This dish is a fusion between a Rockefeller and a Bienville, named for Louis LeFleur, the Father of Jackson, Mississippi, as the Bienville is named for Jean-Baptiste Le Moyne, Sieur de Bienville, the Father of New Orleans as well as Mobile. Oysters LeFleur is a rich dish, and can be served as appetizer or a luncheon entrée.
A lot of people ask me why my recipes are “vague”, meaning that the measurements in the recipes aren’t exact. I have my reasons, first because I rarely cook with measuring cups and spoons, and I make no apology for that because most people I know rarely do either. Secondly, if I say a recipe is for such and such a number of people, I think my readers have enough wherewithal to figure out how to increase or decrease amounts as needed, and this applies to the use of particularly pungent ingredients as well, since any practiced cook will know to use them in sparing amounts. As a rule, people who read recipes know how to cook, and given a list of ingredients and procedure can make sensible decisions on how any given dish is made. Lastly and most importantly, I do not expect anyone to follow a recipe precisely; somebody might not like fennel, or dill or spinach, perhaps a food allergy might be involved, in which case they’ll either leave it out and substitute something chard or mustard instead of spinach and achieve good results.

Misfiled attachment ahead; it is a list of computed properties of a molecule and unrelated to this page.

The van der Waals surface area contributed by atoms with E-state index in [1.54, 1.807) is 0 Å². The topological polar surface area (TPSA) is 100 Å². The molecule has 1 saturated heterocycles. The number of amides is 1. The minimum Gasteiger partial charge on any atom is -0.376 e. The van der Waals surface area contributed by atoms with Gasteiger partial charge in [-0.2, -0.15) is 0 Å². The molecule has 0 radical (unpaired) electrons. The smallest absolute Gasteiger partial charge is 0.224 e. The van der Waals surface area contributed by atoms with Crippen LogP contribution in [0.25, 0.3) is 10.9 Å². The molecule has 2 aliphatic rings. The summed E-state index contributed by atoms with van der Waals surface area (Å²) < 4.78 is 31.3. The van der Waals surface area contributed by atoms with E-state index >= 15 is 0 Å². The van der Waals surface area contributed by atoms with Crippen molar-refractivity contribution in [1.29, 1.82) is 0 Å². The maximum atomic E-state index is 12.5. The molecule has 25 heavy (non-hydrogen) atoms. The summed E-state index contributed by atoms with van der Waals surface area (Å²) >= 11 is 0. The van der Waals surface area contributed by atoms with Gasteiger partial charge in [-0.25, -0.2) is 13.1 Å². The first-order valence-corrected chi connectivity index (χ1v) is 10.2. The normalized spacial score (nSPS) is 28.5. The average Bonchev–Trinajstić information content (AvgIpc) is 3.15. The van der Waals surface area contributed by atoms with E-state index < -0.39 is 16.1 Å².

That being said, oysters LeFleur are oysters broiled in a thick velouté with spinach, green onions, minced cooked shrimp and a hard grated cheese. The only seasonings are Tabasco, a slosh of dry white wine, salt and white pepper. Diced mushrooms are a wonderful option, as are mild peppers, but to be LeFleur, the dish must have oysters, spinach or a viable substitute as well as shrimp. Drain the oysters quite well, and add the sauce cooled, thick enough to be spooned. If you’re not cooking the oysters on the half shell, put a layer of sauce in your cooking dish, add the oysters and top with more sauce, dust with grated hard cheese and breadcrumbs. A dozen serves two as an appetizer, one as an entrée.